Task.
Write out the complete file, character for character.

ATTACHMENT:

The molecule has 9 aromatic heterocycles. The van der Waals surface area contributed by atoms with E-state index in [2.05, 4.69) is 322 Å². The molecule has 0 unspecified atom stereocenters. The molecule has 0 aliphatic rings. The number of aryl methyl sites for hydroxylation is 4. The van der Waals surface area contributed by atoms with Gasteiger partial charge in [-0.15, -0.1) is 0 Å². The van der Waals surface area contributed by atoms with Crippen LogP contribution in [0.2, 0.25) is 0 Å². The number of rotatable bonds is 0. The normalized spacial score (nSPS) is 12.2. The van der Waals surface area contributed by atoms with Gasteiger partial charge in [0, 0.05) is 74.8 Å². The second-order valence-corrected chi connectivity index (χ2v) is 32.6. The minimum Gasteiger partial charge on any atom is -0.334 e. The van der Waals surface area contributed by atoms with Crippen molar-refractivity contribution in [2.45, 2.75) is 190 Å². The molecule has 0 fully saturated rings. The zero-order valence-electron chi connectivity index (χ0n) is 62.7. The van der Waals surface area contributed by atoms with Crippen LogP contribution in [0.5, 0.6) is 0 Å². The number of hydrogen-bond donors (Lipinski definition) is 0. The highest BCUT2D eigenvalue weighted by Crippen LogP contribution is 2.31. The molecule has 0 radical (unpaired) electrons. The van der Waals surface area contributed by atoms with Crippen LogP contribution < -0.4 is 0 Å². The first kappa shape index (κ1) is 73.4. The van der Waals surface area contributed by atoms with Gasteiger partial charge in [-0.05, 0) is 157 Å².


The molecule has 9 aromatic heterocycles. The van der Waals surface area contributed by atoms with E-state index in [2.05, 4.69) is 322 Å². The molecule has 0 unspecified atom stereocenters. The molecule has 0 aliphatic rings. The number of aryl methyl sites for hydroxylation is 4. The van der Waals surface area contributed by atoms with Gasteiger partial charge in [-0.15, -0.1) is 0 Å². The van der Waals surface area contributed by atoms with Crippen LogP contribution in [0.2, 0.25) is 0 Å². The number of rotatable bonds is 0. The normalized spacial score (nSPS) is 12.2. The van der Waals surface area contributed by atoms with Gasteiger partial charge in [0, 0.05) is 74.8 Å². The second-order valence-corrected chi connectivity index (χ2v) is 32.6. The minimum Gasteiger partial charge on any atom is -0.334 e. The van der Waals surface area contributed by atoms with Crippen molar-refractivity contribution in [2.45, 2.75) is 190 Å². The molecule has 0 fully saturated rings. The zero-order valence-electron chi connectivity index (χ0n) is 62.7. The van der Waals surface area contributed by atoms with Crippen LogP contribution in [0.5, 0.6) is 0 Å². The number of hydrogen-bond donors (Lipinski definition) is 0. The highest BCUT2D eigenvalue weighted by Crippen LogP contribution is 2.31. The molecule has 0 radical (unpaired) electrons. The van der Waals surface area contributed by atoms with Crippen LogP contribution < -0.4 is 0 Å². The first kappa shape index (κ1) is 73.4. The van der Waals surface area contributed by atoms with Gasteiger partial charge in [-0.05, 0) is 157 Å².